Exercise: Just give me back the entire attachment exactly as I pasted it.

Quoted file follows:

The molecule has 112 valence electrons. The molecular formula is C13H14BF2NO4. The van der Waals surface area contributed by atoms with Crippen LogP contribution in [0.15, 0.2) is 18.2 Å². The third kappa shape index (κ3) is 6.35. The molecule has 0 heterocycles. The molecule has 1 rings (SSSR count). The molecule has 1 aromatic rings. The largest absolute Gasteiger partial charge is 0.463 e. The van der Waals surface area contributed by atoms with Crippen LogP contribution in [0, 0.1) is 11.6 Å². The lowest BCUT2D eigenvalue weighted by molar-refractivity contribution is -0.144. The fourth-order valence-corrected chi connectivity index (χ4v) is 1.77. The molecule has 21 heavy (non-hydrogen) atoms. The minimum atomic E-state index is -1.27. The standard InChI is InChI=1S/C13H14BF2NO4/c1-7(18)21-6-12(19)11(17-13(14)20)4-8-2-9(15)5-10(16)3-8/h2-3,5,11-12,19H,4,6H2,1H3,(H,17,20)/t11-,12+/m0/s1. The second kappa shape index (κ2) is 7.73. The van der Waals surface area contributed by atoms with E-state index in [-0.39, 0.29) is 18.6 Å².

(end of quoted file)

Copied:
The molecule has 112 valence electrons. The molecular formula is C13H14BF2NO4. The van der Waals surface area contributed by atoms with Crippen LogP contribution in [0.15, 0.2) is 18.2 Å². The third kappa shape index (κ3) is 6.35. The molecule has 0 heterocycles. The molecule has 1 rings (SSSR count). The molecule has 1 aromatic rings. The largest absolute Gasteiger partial charge is 0.463 e. The van der Waals surface area contributed by atoms with Crippen LogP contribution in [0, 0.1) is 11.6 Å². The lowest BCUT2D eigenvalue weighted by molar-refractivity contribution is -0.144. The fourth-order valence-corrected chi connectivity index (χ4v) is 1.77. The molecule has 21 heavy (non-hydrogen) atoms. The minimum atomic E-state index is -1.27. The standard InChI is InChI=1S/C13H14BF2NO4/c1-7(18)21-6-12(19)11(17-13(14)20)4-8-2-9(15)5-10(16)3-8/h2-3,5,11-12,19H,4,6H2,1H3,(H,17,20)/t11-,12+/m0/s1. The second kappa shape index (κ2) is 7.73. The van der Waals surface area contributed by atoms with E-state index in [-0.39, 0.29) is 18.6 Å².